Lecture 6 - ECE 2574 Introduction to Data Structures and...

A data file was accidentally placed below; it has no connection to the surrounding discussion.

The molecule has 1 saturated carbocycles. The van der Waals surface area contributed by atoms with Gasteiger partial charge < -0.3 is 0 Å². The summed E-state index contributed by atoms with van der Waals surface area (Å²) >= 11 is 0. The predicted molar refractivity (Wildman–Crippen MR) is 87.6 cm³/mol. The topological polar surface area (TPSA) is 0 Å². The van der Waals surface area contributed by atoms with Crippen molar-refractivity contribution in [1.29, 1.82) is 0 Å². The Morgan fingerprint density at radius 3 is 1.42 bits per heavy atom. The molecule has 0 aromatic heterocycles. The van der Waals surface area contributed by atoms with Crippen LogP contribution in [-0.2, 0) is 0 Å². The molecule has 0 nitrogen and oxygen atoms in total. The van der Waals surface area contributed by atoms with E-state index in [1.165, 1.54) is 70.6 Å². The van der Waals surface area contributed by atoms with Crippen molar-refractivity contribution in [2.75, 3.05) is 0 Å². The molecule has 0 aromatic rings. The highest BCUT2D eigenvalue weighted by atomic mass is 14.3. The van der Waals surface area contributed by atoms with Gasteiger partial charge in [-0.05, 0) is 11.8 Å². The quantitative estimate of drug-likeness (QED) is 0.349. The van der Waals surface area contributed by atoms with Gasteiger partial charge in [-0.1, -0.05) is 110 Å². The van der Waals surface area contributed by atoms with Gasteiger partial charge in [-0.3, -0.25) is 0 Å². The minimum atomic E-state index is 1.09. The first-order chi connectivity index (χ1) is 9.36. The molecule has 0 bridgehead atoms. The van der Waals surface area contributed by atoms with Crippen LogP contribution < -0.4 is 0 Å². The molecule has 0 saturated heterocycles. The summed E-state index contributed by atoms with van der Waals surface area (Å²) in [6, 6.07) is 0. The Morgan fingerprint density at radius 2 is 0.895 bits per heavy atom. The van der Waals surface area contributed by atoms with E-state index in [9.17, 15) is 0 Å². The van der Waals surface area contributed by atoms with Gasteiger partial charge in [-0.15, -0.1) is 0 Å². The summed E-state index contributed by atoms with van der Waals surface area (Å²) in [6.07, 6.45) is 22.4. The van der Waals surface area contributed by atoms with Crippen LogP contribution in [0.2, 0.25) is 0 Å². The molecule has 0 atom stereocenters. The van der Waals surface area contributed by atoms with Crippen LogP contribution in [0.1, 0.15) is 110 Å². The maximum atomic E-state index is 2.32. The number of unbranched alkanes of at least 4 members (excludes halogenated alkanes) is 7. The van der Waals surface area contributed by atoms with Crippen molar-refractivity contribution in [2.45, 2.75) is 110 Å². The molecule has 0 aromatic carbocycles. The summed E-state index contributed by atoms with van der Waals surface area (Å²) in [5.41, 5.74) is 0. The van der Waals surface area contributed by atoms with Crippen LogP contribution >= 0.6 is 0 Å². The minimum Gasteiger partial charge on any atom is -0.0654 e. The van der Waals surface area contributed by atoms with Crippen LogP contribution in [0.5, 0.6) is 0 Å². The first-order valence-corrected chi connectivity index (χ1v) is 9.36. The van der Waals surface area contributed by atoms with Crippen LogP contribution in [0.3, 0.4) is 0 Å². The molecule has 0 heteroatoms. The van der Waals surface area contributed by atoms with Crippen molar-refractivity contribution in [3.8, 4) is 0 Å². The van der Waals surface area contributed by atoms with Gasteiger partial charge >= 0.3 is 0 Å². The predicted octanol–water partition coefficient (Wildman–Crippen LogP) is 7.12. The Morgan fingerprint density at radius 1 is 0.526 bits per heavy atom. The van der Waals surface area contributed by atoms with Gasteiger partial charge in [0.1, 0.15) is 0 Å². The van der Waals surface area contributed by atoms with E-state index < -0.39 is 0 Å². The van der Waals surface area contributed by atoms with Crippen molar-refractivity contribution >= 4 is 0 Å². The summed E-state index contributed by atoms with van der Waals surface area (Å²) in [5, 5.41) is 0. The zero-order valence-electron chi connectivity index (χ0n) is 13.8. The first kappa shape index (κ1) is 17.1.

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Unformatted text preview: ECE 2574 Introduction to Data Structures and Algorithms Lecture 6: ADTs and Classes Reading: Chapter 3 and parts of Chapter 8 Chris Wyatt Electrical and Computer Engineering and School of Biomedical Engineering and Sciences Virginia Tech Monday Schedule Implementing ADTs in C++ Class design fundamentals In class exercise Implementing an ADT using a data structure ADT Book Entry Book Title ISBN Program set title set ISBN Data Structure Interface Using structures and functions to implement ADT's Program struct BookEntry { char * title; int isbn; } /* function to set the book title */ void setTitle(BookEntry * b, char * title); /* function to set the isbn */ void setISBN(BookEntry * b, int id); What is the problem with this? C++ classes introduce the concept of private and public. Program class BookEntry { private: string title; int isbn; public: void setTitle(string aTitle); void setISBN(int anISBN); }; Review of the C++ class A type is a concrete representation of a concept. e.g. the type float approximates a real number A class is a user-defined type that extends the built-in types. e.g. the class BookEntry can represent the concept of the ADT bookEntry Classes provide many advantages for implementing ADT s. They can hide implementation details via private. They provide a means of forcing the ADT interface to be used. They enable type-checking on complex concepts. They assist with assertion checking. All of this helps to keep the type in a well-defined state. Example: Triangle ADT A triangle is an ordered set of three points in 3D space. They have properties such as perimeter and area, and categories such as right, isosceles, scalene, acute, obtuse. They also have invariants, such as sum of interior angles is 180 degrees and support operations (e.g. scaling) Classes control access via private/public class Triangle { private: float x[3], y[3], z[3]; public: void init(float* theX, float* theY, float* theZ); float getPerimeter(); float getArea(); bool isAcute(); }; Triangle t; float X[3] = {1,1,1}; float Y[3] = {1,2,1}; float Z[3] = {1,3,1}; t.init(&X[0], &Y[0], &Z[0]); std::cout << "Area is " << t.getArea(); float x = t.x[0]; // x is private! Constructors provide automatic initialization. class Triangle { private: float x[3], y[3], z[3]; you might forget to call this public: void init(float* theX, float* theY, float* theZ); ....... class Triangle { private: float x[3], y[3], z[3]; public: Triangle(); // default constructor ......... Typically a class definition is provided inside a header file, while the implementation is separate. Triangle.h (class definition) Triangle.cxx (class implementation) program.cxx An aside on multiple compilation units..... ClassName.h (class definition) ClassName.cxx (class implementation) Compiler main.cxx (main is implemented) ClassName.o Compiler main.o Linker program Destructors allow resources allocated by the class to be destroyed automatically (in some cases) class Triangle2 { float *x, *y, *z; public: Triangle2() { x = new float[3]; y = new float[3]; z = new float[3]; } ~Triangle2() { delete x; delete y; delete z; } }; Copy Constructors are required when pointers are used internally to get the desired behavior class Triangle2 { float *x, *y, *z; public: Triangle2(); ~Triangle2(); Triangle2(const Triangle2& t) { x = new float[3]; y = new float[3]; z = new float[3]; Triangle2 t1; Triangle2 t2 = t1; x[0] = t.x[0]; x[1] = t.x[1]; x[2] = t.x[2]; y[0] = t.y[0]; y[1] = t.y[1]; y[2] = t.y[2]; z[0] = t.z[0]; z[1] = t.z[1]; z[2] = t.z[2]; } }; Why is the copy constructor required for Triangle2 but not Triangle? Values are copied member-wise by default class Triangle { private: float x[3], y[3], z[3]; ....... class Triangle2 { private: float *x, *y, *z; ....... Methods provide access and control over the data. Example: Triangle::getPerimeter(); returns the perimeter of the triangle. Example: Triangle::isAcute(); returns a boolean indicating if the triangle is acute Instantiating Objects Classes are types and so can be instantiated in the same way. On the stack: Triangle t; On the heap: t = new Triangle; In arrays: Triangle* tarray= new Triangle[10]; Triangle tarray[10]; Passing Objects As with any type objects may be passed by reference or by value. Which you want depends on the application, but remember when passing by value, an implicit copy is made. There are 7 basic kinds of classes: Concrete types Abstract types Nodes Operations Interfaces Handles Application frameworks Inheritance in C++ was a major advancement over plain C. Inheritance allows for code reuse and adaptation. In some cases classes use other classes internally (sometimes called inner classes) In other cases they extend the class through inheritance. class Shape; class Triangle: public Shape { ... } class Circle: public Shape { ... } Shape Triangle In class exercise Write a "do nothing" class with a constructor, copy constructor, and destructor that just prints out (using clog) which member function it is. Then test the class by creating instances in the class both statically and dynamically. When you run it, what does it print? Why? Create dummy functions with your class as an argument, passing by pointer, reference and value. Test these functions. What is printed out? ...
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